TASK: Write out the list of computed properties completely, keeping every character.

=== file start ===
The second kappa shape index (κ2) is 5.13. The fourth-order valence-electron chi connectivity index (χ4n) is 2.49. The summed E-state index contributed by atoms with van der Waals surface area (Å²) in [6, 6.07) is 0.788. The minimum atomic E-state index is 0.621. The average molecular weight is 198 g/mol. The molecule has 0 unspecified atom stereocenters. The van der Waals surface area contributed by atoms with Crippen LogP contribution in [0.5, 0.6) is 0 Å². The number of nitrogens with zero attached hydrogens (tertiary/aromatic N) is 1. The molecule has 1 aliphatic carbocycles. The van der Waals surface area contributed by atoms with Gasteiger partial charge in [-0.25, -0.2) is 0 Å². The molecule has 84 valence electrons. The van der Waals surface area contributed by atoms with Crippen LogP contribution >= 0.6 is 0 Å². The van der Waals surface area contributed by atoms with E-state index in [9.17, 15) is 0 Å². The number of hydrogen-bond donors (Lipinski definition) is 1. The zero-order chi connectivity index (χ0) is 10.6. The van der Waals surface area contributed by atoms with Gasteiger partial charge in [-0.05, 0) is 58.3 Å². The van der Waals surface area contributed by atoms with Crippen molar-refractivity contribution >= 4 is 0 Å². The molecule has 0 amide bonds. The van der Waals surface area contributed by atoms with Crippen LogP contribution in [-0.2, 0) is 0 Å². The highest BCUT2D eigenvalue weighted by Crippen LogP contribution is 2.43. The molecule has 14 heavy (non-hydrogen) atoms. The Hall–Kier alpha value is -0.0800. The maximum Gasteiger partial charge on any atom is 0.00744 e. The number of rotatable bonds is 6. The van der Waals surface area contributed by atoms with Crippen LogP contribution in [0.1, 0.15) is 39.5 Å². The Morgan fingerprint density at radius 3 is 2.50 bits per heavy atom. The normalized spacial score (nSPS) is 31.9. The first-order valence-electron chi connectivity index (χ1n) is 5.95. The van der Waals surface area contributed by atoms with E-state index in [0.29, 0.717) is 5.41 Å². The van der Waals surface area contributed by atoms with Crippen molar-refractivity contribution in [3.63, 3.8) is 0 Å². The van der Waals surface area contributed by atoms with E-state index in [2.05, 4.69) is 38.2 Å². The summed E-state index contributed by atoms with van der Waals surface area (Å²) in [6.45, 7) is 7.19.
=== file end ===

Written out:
The second kappa shape index (κ2) is 5.13. The fourth-order valence-electron chi connectivity index (χ4n) is 2.49. The summed E-state index contributed by atoms with van der Waals surface area (Å²) in [6, 6.07) is 0.788. The minimum atomic E-state index is 0.621. The average molecular weight is 198 g/mol. The molecule has 0 unspecified atom stereocenters. The van der Waals surface area contributed by atoms with Crippen LogP contribution in [0.5, 0.6) is 0 Å². The number of nitrogens with zero attached hydrogens (tertiary/aromatic N) is 1. The molecule has 1 aliphatic carbocycles. The van der Waals surface area contributed by atoms with Gasteiger partial charge in [-0.25, -0.2) is 0 Å². The molecule has 84 valence electrons. The van der Waals surface area contributed by atoms with Crippen LogP contribution >= 0.6 is 0 Å². The van der Waals surface area contributed by atoms with E-state index in [9.17, 15) is 0 Å². The number of hydrogen-bond donors (Lipinski definition) is 1. The zero-order chi connectivity index (χ0) is 10.6. The van der Waals surface area contributed by atoms with Gasteiger partial charge in [-0.05, 0) is 58.3 Å². The van der Waals surface area contributed by atoms with Crippen molar-refractivity contribution >= 4 is 0 Å². The molecule has 0 amide bonds. The van der Waals surface area contributed by atoms with Crippen LogP contribution in [-0.2, 0) is 0 Å². The highest BCUT2D eigenvalue weighted by Crippen LogP contribution is 2.43. The molecule has 14 heavy (non-hydrogen) atoms. The Hall–Kier alpha value is -0.0800. The maximum Gasteiger partial charge on any atom is 0.00744 e. The number of rotatable bonds is 6. The van der Waals surface area contributed by atoms with Crippen LogP contribution in [0.1, 0.15) is 39.5 Å². The Morgan fingerprint density at radius 3 is 2.50 bits per heavy atom. The normalized spacial score (nSPS) is 31.9. The first-order valence-electron chi connectivity index (χ1n) is 5.95. The van der Waals surface area contributed by atoms with E-state index in [0.29, 0.717) is 5.41 Å². The van der Waals surface area contributed by atoms with Crippen molar-refractivity contribution in [3.63, 3.8) is 0 Å². The van der Waals surface area contributed by atoms with E-state index in [2.05, 4.69) is 38.2 Å². The summed E-state index contributed by atoms with van der Waals surface area (Å²) in [6.45, 7) is 7.19.